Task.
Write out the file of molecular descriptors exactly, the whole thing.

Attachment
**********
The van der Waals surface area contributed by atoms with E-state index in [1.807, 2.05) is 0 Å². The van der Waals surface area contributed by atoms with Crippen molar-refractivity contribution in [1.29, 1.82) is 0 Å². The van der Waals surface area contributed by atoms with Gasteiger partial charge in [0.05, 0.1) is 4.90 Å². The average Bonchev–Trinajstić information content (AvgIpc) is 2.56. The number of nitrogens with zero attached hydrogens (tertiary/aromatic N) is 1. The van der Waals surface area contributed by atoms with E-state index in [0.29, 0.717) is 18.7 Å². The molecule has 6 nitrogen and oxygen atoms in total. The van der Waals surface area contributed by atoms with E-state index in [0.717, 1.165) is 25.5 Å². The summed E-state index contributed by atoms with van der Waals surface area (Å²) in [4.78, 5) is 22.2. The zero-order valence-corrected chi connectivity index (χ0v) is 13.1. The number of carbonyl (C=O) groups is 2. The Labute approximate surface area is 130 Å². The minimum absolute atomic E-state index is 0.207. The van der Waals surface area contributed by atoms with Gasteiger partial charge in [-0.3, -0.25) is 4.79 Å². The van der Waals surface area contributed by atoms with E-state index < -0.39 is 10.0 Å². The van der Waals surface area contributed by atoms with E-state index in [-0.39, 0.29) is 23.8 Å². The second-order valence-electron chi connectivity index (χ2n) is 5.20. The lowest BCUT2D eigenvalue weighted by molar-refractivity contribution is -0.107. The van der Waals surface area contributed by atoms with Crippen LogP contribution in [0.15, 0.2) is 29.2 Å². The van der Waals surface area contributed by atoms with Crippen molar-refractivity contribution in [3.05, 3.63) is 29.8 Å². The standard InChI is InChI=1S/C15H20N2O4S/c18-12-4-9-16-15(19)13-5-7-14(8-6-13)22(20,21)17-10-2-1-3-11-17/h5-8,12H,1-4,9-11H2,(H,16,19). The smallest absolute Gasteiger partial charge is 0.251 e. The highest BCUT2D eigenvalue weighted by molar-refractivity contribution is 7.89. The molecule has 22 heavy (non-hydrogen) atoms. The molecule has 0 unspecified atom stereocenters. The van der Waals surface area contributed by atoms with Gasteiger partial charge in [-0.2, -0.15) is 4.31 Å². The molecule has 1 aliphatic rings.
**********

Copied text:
The van der Waals surface area contributed by atoms with E-state index in [1.807, 2.05) is 0 Å². The van der Waals surface area contributed by atoms with Crippen molar-refractivity contribution in [1.29, 1.82) is 0 Å². The van der Waals surface area contributed by atoms with Gasteiger partial charge in [0.05, 0.1) is 4.90 Å². The average Bonchev–Trinajstić information content (AvgIpc) is 2.56. The number of nitrogens with zero attached hydrogens (tertiary/aromatic N) is 1. The van der Waals surface area contributed by atoms with E-state index in [0.29, 0.717) is 18.7 Å². The molecule has 6 nitrogen and oxygen atoms in total. The van der Waals surface area contributed by atoms with E-state index in [0.717, 1.165) is 25.5 Å². The summed E-state index contributed by atoms with van der Waals surface area (Å²) in [4.78, 5) is 22.2. The zero-order valence-corrected chi connectivity index (χ0v) is 13.1. The number of carbonyl (C=O) groups is 2. The Labute approximate surface area is 130 Å². The minimum absolute atomic E-state index is 0.207. The van der Waals surface area contributed by atoms with Gasteiger partial charge in [-0.3, -0.25) is 4.79 Å². The van der Waals surface area contributed by atoms with E-state index < -0.39 is 10.0 Å². The van der Waals surface area contributed by atoms with E-state index in [-0.39, 0.29) is 23.8 Å². The second-order valence-electron chi connectivity index (χ2n) is 5.20. The lowest BCUT2D eigenvalue weighted by molar-refractivity contribution is -0.107. The van der Waals surface area contributed by atoms with Crippen LogP contribution in [0.15, 0.2) is 29.2 Å². The van der Waals surface area contributed by atoms with Crippen molar-refractivity contribution in [3.05, 3.63) is 29.8 Å². The standard InChI is InChI=1S/C15H20N2O4S/c18-12-4-9-16-15(19)13-5-7-14(8-6-13)22(20,21)17-10-2-1-3-11-17/h5-8,12H,1-4,9-11H2,(H,16,19). The smallest absolute Gasteiger partial charge is 0.251 e. The highest BCUT2D eigenvalue weighted by molar-refractivity contribution is 7.89. The molecule has 22 heavy (non-hydrogen) atoms. The molecule has 0 unspecified atom stereocenters. The van der Waals surface area contributed by atoms with Gasteiger partial charge in [-0.2, -0.15) is 4.31 Å². The molecule has 1 aliphatic rings.